Thursday 27 July 2017

Short Observations

No articles found! Please double check your module settings to ensure you have selected either an Article, Category or Section to pull content from. Once you have done that double check that the 'Pull From' parameter is set correctly.

JMH International Essays — Announcement

Original Essays on the Psychology of Anger and/or Violence 

We thank all those who have submitted an essay to the JMH International Prize Essay Contest. As of now, February 1, 2017, we have decided not to continue with the contest.

For those who feel they have an important contribution to the subject of the Psychology of Anger and/or Violence, please feel free to submit your essay with the form provided here. If the judges agree that the essay is a significant contribution, we will publish it here (subject to agreement with the author).

We include here links related to past essays — For the 2014 contest, click here for the summary article and here for the list of winners; for the 2015 contest, click here for the summary article and the list of winners; and for the 2016 contest, click here.

Longer Observations

The Law of Metaphors:

In order to describe the contents of your own mind or someone else's mind, you have to use metaphors.

“The mountain is a big man” is to speak metaphorically. Mountains are not big men, literally. Most discussions of metaphor are about how we take physical objects and talk about them as if they are people. “The tree is proud” is an example.

But I'm talking about the exact opposite type of metaphor. I have found that something like 97% of all talk about psychological phenomena is metaphor. But, whereas poetic talk treats objects as people, psychological talk describes people as if they were objects. There's no way to talk about feelings or thoughts or images in any interesting way except by using physical terms. How could you say “John had a bright idea” without using the metaphor “bright”?

People are physical objects. You can describe them as objects giving their weight, height, location, and movements. In the ancient Near East, when they wanted to tell how a person felt they often described them physically. “He is walking slow. He is moving slow. He is talking slow. He put his head in his hands. Now he wrings his hands, and tears flow like from a fountain.” This is an external description of a man's body as an object. It conveys his feelings. It is dramatic.

I don't know if this way of describing a person's feelings in some of these ancient writings is a matter of style or an expression of the culture and way of thinking or a limitation in the development of their language or what. Even in modern times, some use metaphors more than others to describe their own experiences.

There are some words for mental states that I don't think are metaphorical such as “mind” and “mania” and "idea," but these are rare exceptions.

We use metaphors to describe the mental states of others and also of ourselves. We say, “He is all keyed up” but also “I am all keyed up.” “He's way out there “ or “I've gone over the edge.” “She flipped out” or “I'm in outer space.” “He's puffed up like a balloon” or “I'm deflated.”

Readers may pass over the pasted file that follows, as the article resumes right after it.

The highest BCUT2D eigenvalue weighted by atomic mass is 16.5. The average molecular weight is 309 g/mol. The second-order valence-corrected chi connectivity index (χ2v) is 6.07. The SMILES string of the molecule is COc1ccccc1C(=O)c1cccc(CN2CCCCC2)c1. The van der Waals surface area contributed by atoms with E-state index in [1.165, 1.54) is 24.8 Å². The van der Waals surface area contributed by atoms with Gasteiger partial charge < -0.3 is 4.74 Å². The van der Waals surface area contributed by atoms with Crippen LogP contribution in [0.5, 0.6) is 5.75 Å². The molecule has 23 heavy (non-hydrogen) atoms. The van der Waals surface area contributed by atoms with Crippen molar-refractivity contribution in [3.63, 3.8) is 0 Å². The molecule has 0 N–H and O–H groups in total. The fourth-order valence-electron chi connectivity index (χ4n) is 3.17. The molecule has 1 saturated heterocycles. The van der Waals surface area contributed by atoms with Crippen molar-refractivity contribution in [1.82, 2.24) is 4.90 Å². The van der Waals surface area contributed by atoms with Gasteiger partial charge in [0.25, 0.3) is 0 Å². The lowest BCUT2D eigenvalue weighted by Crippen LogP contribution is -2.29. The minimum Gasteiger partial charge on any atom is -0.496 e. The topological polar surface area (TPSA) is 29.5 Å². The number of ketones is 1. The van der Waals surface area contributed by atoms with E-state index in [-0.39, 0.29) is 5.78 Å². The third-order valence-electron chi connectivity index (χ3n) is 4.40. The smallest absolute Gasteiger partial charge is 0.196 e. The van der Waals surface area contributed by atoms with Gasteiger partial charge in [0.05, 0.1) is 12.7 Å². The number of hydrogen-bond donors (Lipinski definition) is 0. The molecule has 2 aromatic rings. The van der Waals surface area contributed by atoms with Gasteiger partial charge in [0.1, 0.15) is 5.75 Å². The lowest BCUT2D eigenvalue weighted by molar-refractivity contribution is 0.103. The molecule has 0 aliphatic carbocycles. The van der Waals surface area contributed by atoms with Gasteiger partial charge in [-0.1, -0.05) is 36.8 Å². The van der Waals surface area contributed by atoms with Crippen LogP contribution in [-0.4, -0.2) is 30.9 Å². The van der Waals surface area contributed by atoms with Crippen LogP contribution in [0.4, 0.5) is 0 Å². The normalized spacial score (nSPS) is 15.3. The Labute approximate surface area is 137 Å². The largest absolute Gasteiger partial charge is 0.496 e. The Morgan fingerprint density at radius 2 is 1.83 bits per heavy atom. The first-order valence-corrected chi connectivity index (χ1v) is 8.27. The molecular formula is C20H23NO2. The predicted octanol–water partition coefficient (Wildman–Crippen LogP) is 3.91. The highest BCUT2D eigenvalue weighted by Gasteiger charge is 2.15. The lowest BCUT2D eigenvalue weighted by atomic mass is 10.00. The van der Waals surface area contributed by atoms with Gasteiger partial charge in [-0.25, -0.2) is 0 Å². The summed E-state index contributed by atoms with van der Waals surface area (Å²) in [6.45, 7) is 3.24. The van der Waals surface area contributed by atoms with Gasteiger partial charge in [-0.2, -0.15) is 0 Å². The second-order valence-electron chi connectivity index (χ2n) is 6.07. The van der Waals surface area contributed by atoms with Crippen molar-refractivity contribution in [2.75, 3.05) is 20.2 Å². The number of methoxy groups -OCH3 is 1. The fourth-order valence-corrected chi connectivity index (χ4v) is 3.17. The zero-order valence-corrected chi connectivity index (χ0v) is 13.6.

I've collected somewhere between 4,000 and 9,000 mental metaphors depending on how I count them. [I intend to place them on this site (in the form of a spreadsheet) when I have the time.]

Since I am so interested in this topic, I discuss metaphor in other places. For extended discussions, the reader may look at Metaphor and the Imagination and also at the Data I have accumulated on metaphors in psychological speech along with two articles explaining the Table of Data that can be found with the table.

For now though, just one more point. Speaking is an outward form of thinking, so speaking metaphorically is an outward form of thinking metaphorically. To think metaphorically a person has to “enter” the Imagination. You may see a man walking along, looking down, talking to himself, and wearing heavy clothes on a hot day, and you enter your Imagination and get an image of a vase you have at home that cracked one day. And then you look back at him and think to yourself, “He's cracked!” If you are the first to say such a thing, and you say it out loud to a friend, the metaphor might catch on. I theorize that the older the language, the more metaphors are developed. The more metaphors, the more Imagination. And, at some point, psychological thinking comes along. We begin to see people metaphorically, imaginatively. I don't think that this means incorrectly. How else could we “gain access” to a person's “inner” being except through our own Imaginations? Metaphorical knowledge is a different kind of knowledge than physical knowledge.

Related articles

Two Approaches to Understanding Psychology

via reflection on the world
via reflection on one's immediate experience
Close




   the One   the Whole
the Sacred
the Ordinary
People
Action
Experience
Consciousness
Universals
feeling stuck
feelings of failing,        of dying
waiting
 waking up — feeling reborn
   focusing   on the self
confronting the   unconscious
the whole person
living in multiple       worlds
learning about     the world
feelings of success,     of the good life